Twisted Firestarters

Since the corona lockdown in Finland, a moment is dedicated on each Friday afternoon to play Sandstorm by Darude, in order to show some collective solidarity and to keep the spirit up. And why ever not, good to have some fun! I also participated this activity, that is, followed the live casting, turned up the volume on my speaker and opened the door to my balcony to make some, although meagre, noise. And after the very few minutes of Sandstorm, I was ready to proceed, not walking, not even through some awkward dance moves, but crocheting on the 1990s musical memory lane.

And there, and again, the continuous flood of news on the corona virus and covid-19 collided with some nostalgic beats and catch lines from the yesteryear. Like the repetitious ‘inhale, inhale / exhale, exhale’ of that certain one song. Something we all need to do (breathe), but are now cautious about because of the tiny things you certainly don’t want to inhale. Indeed, under the circumstances, a number of songs suddenly seems to obviously be about the corona pandemic and thematic playlists are created. On my playlist there are old goodies like Red Alert by Basement Jaxx and Extreme Ways by Moby. Now I of course added Breathe by The Prodigy on my list.

Come play my game
Inhale, inhale, you’re the victim
Come play my game
Exhale, exhale, exhale

Breathe, The Prodigy, 1996

A central breathing-related topic of corona reporting is the mask. Advice is spread on when and how to use them. A number of instructions is available about how to make masks. Then there is debate, whether the DIY masks are of any actual use or whether they confuse and lead to misunderstand the risks of infection. There have been news about millions of masks that were burnt earlier in Sweden, because no one thought there would be any use to them ever again. Der Tagesspiegel reported about doubts on ‘modern piracy’, as a load of masks was re-channeled elsewhere (to the USA) instead of the original goal, Berlin.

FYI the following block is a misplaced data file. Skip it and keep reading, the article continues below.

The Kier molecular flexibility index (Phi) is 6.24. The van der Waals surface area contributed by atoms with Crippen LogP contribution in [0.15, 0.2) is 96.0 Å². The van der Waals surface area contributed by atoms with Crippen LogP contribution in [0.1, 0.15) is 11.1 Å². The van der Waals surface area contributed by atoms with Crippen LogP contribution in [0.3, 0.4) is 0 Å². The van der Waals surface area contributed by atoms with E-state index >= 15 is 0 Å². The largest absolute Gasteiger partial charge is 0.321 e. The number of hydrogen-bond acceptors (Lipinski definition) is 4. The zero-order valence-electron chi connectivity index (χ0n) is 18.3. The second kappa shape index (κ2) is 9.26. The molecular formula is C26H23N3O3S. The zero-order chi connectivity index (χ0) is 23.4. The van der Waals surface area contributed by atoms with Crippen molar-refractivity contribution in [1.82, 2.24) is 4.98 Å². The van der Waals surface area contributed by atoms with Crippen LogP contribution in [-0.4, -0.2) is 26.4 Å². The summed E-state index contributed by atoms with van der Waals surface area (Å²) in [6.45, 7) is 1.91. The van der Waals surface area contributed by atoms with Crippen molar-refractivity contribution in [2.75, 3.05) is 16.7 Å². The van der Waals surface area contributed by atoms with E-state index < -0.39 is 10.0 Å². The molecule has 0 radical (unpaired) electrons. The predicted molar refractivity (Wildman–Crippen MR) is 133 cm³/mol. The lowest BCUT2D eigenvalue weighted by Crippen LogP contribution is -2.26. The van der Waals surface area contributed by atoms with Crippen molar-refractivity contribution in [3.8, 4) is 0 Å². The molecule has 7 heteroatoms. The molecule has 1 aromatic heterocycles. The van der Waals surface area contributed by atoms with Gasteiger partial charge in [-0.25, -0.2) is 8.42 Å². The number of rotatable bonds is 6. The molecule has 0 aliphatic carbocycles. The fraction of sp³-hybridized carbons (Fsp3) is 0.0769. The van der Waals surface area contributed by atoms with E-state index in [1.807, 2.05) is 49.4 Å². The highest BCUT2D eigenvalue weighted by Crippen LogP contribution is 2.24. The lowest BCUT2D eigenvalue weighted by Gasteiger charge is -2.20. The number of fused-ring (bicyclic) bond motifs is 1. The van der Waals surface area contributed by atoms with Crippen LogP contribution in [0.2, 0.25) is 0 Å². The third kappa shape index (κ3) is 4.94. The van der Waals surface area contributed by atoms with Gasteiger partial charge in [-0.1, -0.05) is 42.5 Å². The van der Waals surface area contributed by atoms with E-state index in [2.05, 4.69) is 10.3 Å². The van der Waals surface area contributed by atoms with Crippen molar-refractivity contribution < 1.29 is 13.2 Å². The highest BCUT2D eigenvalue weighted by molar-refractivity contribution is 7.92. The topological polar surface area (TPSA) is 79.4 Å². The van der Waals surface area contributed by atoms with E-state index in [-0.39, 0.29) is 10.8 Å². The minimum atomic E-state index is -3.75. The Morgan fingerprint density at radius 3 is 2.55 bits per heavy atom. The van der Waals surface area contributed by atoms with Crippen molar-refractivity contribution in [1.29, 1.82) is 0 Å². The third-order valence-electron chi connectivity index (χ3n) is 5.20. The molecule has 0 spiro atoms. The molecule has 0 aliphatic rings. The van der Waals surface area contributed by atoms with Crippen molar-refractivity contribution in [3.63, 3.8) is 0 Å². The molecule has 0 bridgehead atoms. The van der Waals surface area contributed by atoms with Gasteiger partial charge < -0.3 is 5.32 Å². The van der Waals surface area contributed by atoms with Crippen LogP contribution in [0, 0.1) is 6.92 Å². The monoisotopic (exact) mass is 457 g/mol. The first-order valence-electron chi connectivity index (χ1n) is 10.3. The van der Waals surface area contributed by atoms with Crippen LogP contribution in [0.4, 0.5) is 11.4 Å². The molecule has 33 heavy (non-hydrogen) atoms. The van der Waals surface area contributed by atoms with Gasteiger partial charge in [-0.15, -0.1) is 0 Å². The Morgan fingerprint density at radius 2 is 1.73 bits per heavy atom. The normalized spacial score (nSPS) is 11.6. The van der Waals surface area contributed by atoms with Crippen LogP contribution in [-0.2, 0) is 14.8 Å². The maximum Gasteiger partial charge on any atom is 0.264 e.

I started to think, how facts, figures, rumours, DIY-campaigns, panic and politics now spin around this specific object. The need for proper masks is obvious. In addition to this, this object also seems to work as a signifier of worry or consciousness, especially so in circumstances, like provincial and rural Finland, where the conditions are good for breathing your own air and keeping distance, which is also encoded to our (stereo)typical behaviour. In the Finnish case, in addition, the mask could almost be the symbol of preparedness. Truly, masks seem to communicate a lot these days.

So there I was, happily obeying the instruction to stay at home on a Friday night, rummaging through old tunes and the materials of my very own stockpile of sorts. I listened to The Prodigy (good old nineties, when a silly hair-do, heavy make-up and mix-it-all outfit could make someone think they’d be a ‘firestarter’) and decided to crochet a mask.

‘I’m a firestarter, twisted firestarter
You’re a firestarter, twisted firestarter’

Firestarter, The Prodigy, 1996

A mask is so obviously a piece you would wish to make yourself. At the same time it is a piece that so obviously requires specific materials and circumstances for production. It increasingly seems to become one of the symbolic objects of this time, also as an object of debate and dispute.

The actual firestarter is the tiny little thing that we don’t want to inhale. But the capacities to fight those firestarters, viruses, sometimes seem to be at the level of masking your face with something porous and out of place like a piece of lace. Another level of symbolism is that of keeping our mouths covered and to do as we’re told. But only for some weeks now. Then we unmask. Right?

Souveniers from the Year of Corona, 2020. Cotton yarns, crocheting.
All rights: Eliza Kraatari
Souveniers from the Year of Corona, 2020. Cotton yarns, crocheting.
All rights: Eliza Kraatari

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